At the same time, recent figures from China state that its exports of refined fuel products to North Korea continues to remain well below the ceiling mandated by UN sanctions. Asia Press reports a slight increase of diesel prices in Yanggang and North Hamgyong provinces, but it’s a fairly minor one and the data by NK Pro and Daily NK still represents more data points. So what’s a plausible explanation here?

My best guess is that it’s a combination of increased smuggling, perhaps aided by China’s declining vigilance in enforcing sanctions and restrictions against illicit trade across the border. Gas prices shot up last spring when China decided to drastically cut sales of fuel products to North Korea, citing financial reasons (that North Korea wouldn’t be able to pay), but the decision was very likely influenced by political considerations as well. Now with the multitude of summits between Kim Jong-un and Xi Jinping, and Kim and Trump, China’s willingness to enforce sanctions with the same vigor as it did through the second half of 2017 and the first half of 2018 has likely waned, impacting matters like fuel prices as well. It also seems plausible that fairly small changes in supply could change prices quite drastically, since North Korea already consumes a relatively small amount of gasoline and diesel on the whole.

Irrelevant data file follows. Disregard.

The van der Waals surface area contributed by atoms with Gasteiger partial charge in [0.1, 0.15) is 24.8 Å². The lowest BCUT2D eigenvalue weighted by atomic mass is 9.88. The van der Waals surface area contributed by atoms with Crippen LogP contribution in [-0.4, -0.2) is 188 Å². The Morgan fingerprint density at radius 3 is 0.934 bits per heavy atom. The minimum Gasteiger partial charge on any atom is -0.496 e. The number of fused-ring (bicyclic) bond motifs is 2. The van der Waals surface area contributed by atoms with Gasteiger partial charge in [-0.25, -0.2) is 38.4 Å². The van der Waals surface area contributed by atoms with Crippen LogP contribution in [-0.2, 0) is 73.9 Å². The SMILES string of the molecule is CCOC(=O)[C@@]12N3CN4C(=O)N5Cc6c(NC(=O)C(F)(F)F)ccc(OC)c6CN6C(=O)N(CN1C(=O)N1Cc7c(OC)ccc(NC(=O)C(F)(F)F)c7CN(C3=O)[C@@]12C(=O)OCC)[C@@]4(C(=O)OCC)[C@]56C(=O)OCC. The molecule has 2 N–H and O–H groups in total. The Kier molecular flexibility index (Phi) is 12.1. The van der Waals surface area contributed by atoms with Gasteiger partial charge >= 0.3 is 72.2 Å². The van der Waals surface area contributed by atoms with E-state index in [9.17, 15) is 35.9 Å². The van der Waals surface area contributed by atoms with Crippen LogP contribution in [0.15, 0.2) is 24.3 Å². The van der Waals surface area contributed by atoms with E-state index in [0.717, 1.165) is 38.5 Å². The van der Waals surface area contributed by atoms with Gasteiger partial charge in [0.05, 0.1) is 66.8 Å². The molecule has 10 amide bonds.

Another possibility is that Chinese flows of unrefined oil through the pipeline in northwestern North Korea, through Dandong and Sinuiju, have increased. These aren’t monitored in the same way as Chinese sales of refined fuel to North Korea, and as far as I know, could be increased without the international community easily noticing. These oil flows also aren’t part of regular trade between the countries, and should be regarded more as Chinese financial support to North Korea.